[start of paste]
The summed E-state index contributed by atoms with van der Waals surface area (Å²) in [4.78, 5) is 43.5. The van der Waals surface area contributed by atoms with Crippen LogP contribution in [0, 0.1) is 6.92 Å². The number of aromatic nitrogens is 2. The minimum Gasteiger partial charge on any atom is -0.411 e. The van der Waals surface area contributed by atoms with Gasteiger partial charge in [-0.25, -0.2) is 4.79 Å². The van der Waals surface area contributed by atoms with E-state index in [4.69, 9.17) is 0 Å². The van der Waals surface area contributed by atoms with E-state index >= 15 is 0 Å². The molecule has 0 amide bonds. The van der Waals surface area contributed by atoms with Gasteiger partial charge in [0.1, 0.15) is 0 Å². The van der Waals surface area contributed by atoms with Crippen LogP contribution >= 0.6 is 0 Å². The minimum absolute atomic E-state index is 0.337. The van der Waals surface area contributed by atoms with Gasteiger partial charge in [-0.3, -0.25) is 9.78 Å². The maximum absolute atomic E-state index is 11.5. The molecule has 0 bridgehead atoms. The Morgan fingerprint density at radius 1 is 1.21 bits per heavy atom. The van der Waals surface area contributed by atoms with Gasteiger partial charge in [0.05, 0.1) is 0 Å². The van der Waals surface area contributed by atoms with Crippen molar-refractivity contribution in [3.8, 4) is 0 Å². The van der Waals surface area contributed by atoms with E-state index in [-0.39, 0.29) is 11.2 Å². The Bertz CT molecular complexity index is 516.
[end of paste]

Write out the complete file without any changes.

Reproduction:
The summed E-state index contributed by atoms with van der Waals surface area (Å²) in [4.78, 5) is 43.5. The van der Waals surface area contributed by atoms with Crippen LogP contribution in [0, 0.1) is 6.92 Å². The number of aromatic nitrogens is 2. The minimum Gasteiger partial charge on any atom is -0.411 e. The van der Waals surface area contributed by atoms with Gasteiger partial charge in [-0.25, -0.2) is 4.79 Å². The van der Waals surface area contributed by atoms with E-state index in [4.69, 9.17) is 0 Å². The van der Waals surface area contributed by atoms with E-state index >= 15 is 0 Å². The molecule has 0 amide bonds. The van der Waals surface area contributed by atoms with Gasteiger partial charge in [0.1, 0.15) is 0 Å². The van der Waals surface area contributed by atoms with Crippen LogP contribution >= 0.6 is 0 Å². The minimum absolute atomic E-state index is 0.337. The van der Waals surface area contributed by atoms with Gasteiger partial charge in [-0.3, -0.25) is 9.78 Å². The maximum absolute atomic E-state index is 11.5. The molecule has 0 bridgehead atoms. The Morgan fingerprint density at radius 1 is 1.21 bits per heavy atom. The van der Waals surface area contributed by atoms with Gasteiger partial charge in [0.05, 0.1) is 0 Å². The van der Waals surface area contributed by atoms with Crippen molar-refractivity contribution in [3.8, 4) is 0 Å². The van der Waals surface area contributed by atoms with E-state index in [-0.39, 0.29) is 11.2 Å². The Bertz CT molecular complexity index is 516.